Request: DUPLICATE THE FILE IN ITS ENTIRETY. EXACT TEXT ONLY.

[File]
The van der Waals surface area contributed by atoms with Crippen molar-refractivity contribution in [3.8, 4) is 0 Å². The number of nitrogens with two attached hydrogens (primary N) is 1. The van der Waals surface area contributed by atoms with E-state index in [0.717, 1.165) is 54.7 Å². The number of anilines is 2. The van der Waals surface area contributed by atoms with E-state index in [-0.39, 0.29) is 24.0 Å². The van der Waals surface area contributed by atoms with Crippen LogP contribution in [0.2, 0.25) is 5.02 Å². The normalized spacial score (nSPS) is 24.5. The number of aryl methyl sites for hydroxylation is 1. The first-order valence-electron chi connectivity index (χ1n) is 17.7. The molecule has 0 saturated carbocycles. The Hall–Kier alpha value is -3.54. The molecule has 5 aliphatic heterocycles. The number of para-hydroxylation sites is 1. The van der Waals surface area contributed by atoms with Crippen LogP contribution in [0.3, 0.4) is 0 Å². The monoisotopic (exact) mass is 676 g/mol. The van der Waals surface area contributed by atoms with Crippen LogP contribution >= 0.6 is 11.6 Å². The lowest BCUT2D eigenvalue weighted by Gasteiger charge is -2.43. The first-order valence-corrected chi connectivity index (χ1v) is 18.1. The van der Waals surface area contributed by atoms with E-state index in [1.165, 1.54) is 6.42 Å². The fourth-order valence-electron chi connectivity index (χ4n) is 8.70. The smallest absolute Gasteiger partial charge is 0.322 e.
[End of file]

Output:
The van der Waals surface area contributed by atoms with Crippen molar-refractivity contribution in [3.8, 4) is 0 Å². The number of nitrogens with two attached hydrogens (primary N) is 1. The van der Waals surface area contributed by atoms with E-state index in [0.717, 1.165) is 54.7 Å². The number of anilines is 2. The van der Waals surface area contributed by atoms with E-state index in [-0.39, 0.29) is 24.0 Å². The van der Waals surface area contributed by atoms with Crippen LogP contribution in [0.2, 0.25) is 5.02 Å². The normalized spacial score (nSPS) is 24.5. The number of aryl methyl sites for hydroxylation is 1. The first-order valence-electron chi connectivity index (χ1n) is 17.7. The molecule has 0 saturated carbocycles. The Hall–Kier alpha value is -3.54. The molecule has 5 aliphatic heterocycles. The number of para-hydroxylation sites is 1. The van der Waals surface area contributed by atoms with Crippen LogP contribution in [0.3, 0.4) is 0 Å². The monoisotopic (exact) mass is 676 g/mol. The van der Waals surface area contributed by atoms with Crippen LogP contribution >= 0.6 is 11.6 Å². The lowest BCUT2D eigenvalue weighted by Gasteiger charge is -2.43. The first-order valence-corrected chi connectivity index (χ1v) is 18.1. The van der Waals surface area contributed by atoms with E-state index in [1.165, 1.54) is 6.42 Å². The fourth-order valence-electron chi connectivity index (χ4n) is 8.70. The smallest absolute Gasteiger partial charge is 0.322 e.